|Final Report of the COST-247 Action|
A first experiment with ET-LOTOS: The specification of real-time schedulers
|Universite Libre de Bruxelles|
|Departement d'Informatique, CP212|
|Bl. du Triomphe|
|tel: +32 2 650 50 42|
|fax: +32 2 650 56 09|
Three different real-time schedulers have been specified using the formal description language ET-LOTOS. The first one handles independent periodic tasks characterized by their period, execution time and deadline. The scheduler is cyclic; it considers the system every "delta" time units. The second one handles the same kind of tasks but in an event driven way. The scheduler is woken up by two kinds of events: the begining of a new task occurence and the end of the current executing task. The last scheduler is also event-driven but considers dependent tasks. The scheduled tasks are represented by a sequence of independent execution-time and interaction points which are represented by semaphores. These three schedulers are preemptive and schedule tasks based on a static priority policy. Problems of deadlocks and priority inversion are not resolved in these schedulers.
For each of these schedulers, an ET-LOTOS specification is given for the scheduler and for the tasks. The tasks must be defined since they interact with the scheduler for the CPU allocation. A task can be in one of the following states: running, preempted or waiting for its next occurence. Each of these states is represented by an ET-LOTOS process. The specification has been done in a stepwise way, where a prelimary description is done and then modified several times to resolve some apparent timing problems. These different specification steps are presented in the paper in order to show what kind of problems the specifier must be aware of when using a timed specification description language like ET-LOTOS. Indeed some new problems can arise with this language that never occur with non timed specification languages.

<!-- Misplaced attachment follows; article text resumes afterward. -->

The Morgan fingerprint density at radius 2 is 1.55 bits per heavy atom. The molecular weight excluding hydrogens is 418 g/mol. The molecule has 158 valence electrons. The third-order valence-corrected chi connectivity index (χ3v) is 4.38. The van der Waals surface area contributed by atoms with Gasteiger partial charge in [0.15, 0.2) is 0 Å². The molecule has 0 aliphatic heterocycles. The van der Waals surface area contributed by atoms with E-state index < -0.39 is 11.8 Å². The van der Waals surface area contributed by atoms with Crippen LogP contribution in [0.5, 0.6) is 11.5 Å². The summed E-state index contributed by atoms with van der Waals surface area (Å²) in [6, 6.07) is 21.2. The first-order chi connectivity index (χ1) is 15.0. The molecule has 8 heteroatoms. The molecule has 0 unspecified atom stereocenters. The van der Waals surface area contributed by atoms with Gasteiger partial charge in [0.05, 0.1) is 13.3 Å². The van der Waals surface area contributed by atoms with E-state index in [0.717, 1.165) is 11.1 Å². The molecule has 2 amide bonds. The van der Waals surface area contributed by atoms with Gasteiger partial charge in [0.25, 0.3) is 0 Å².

The produced specifications are not very large but use all the ET-LOTOS operators and give a good intuition of the expressive power of the language.
This presentation has been given during the COST-247 6th Management Committee Meeting (Budapest, Hungary, October 26-27, 1995).
COST-247 Working Group(s): 1
This Page was prepared by Mark Jorgensen.